Album Reviews / Reviews

Album Review | Throwing Up- Over You

Throwing Up Album

Throwing Up Album

Throwing Up, along with their ever so slightly gross out name, burst onto the scene just over two years ago when Camille Benett (guitar / vocals, Clare James Clare (bass) and Andrew Moran (drums) came together; intent on bringing 90s culture, and everything that came with it, back to the forefront. Two years down the line Throwing Up have signed with Tim Burgess’ (of Charlatans fame) label O Genesis and released their debut album Over You last month.

Over You is as snotty, dirty and raw as those familiar with Throwing Up would have guessed it would be and more. Channeling early 90s Courtney Love, lead singer Benett tears through opener ‘Red Ribbon’ showcasing the band’s love for pop melodies and distorted power chords. ‘Big Love’ is definitely the stand out track of the album. With it’s soaring chorus and catchy lyrics you could be fooled into thinking it was originally a Bikini Kill song.

‘Snake’ seems to lean heavily on the better parts of britpop, with a little Dinosaur Jr thrown in for extra measure, for its inspiration. Benett sweetly calls out the protagonist of the song for their deceitful ways, which you can imagine was sung through gritted teeth and false smiles.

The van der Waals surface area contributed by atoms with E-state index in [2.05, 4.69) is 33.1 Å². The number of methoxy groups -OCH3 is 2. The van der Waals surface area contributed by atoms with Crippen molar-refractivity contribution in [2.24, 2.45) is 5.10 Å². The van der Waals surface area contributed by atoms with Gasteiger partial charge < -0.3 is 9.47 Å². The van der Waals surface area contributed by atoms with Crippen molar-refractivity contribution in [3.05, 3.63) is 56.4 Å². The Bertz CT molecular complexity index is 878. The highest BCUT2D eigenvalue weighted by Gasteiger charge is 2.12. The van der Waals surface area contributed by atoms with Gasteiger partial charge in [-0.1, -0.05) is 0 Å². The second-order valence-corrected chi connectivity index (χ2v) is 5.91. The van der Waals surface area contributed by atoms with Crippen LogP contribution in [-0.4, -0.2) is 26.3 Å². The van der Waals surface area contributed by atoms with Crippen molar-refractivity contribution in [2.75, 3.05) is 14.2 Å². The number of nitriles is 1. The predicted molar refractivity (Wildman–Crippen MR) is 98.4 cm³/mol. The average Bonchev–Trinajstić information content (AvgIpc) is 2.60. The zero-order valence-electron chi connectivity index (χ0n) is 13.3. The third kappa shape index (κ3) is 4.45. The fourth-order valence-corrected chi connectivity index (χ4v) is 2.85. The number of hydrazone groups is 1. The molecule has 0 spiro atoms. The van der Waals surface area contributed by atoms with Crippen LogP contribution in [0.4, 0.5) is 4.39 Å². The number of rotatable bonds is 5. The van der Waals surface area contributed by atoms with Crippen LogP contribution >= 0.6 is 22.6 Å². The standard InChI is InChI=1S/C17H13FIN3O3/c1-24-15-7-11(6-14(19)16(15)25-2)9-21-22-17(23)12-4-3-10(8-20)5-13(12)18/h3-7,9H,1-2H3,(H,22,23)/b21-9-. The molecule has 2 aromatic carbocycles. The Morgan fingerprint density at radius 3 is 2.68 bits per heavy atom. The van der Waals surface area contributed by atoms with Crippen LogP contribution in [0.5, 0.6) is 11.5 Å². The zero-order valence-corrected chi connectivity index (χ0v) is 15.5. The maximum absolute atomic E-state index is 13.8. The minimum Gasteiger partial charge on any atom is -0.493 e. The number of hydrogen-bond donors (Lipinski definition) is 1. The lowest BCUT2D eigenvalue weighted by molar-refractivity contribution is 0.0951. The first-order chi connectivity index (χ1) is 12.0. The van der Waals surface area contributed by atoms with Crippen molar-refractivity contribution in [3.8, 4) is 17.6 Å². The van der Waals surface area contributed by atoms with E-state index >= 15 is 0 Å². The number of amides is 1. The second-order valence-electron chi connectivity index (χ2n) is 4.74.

‘Medicine’ has always been my favourite Throwing Up track every since I heard it about a year ago. Raw, direct, fast paced and simple. I don’t know what it’s about and you know what; I don’t need to know. I just need to dance to it.

It’s a shame that most of the best songs on the album are ones that were previously available before so there’s not much in terms of new material for old fans. The new material that does feature doesn’t particularly stand up to the older songs if I’m honest. ‘Bother You’ sounds like it was written last minute to fill time on the album and does not pack the same punch as other tracks. While Throwing Up can write a decent tune and have potential there is still a little something missing.

Unfortunately, the album doesn’t do much for Benett’s vocals either. Due to the band’s obvious references to 90s rock goddess Courtney Love when Benett screams we expect a whopper of a vocal much like Love’s. The reality is that Benett falls massively short in this area.

Not to knock the album entirely it still has some of my favourite tracks of the year on it and there is definitely room for improvement.  Considering the  lo-fi production  I’m pretty sure Throwing Up stuck heavily to their DIY ethos, which is admirable.

This is obviously Throwing Up’s most attractive and rebellious selling point. The band that just don’t give a you know what and are here to show the over produced pop divas how it’s done. Obviously it also has it’s negatives, but whether these can be put aside or not in favour of the band’s lo-fi bratty punk offerings is really up to no one else but you dear listener.

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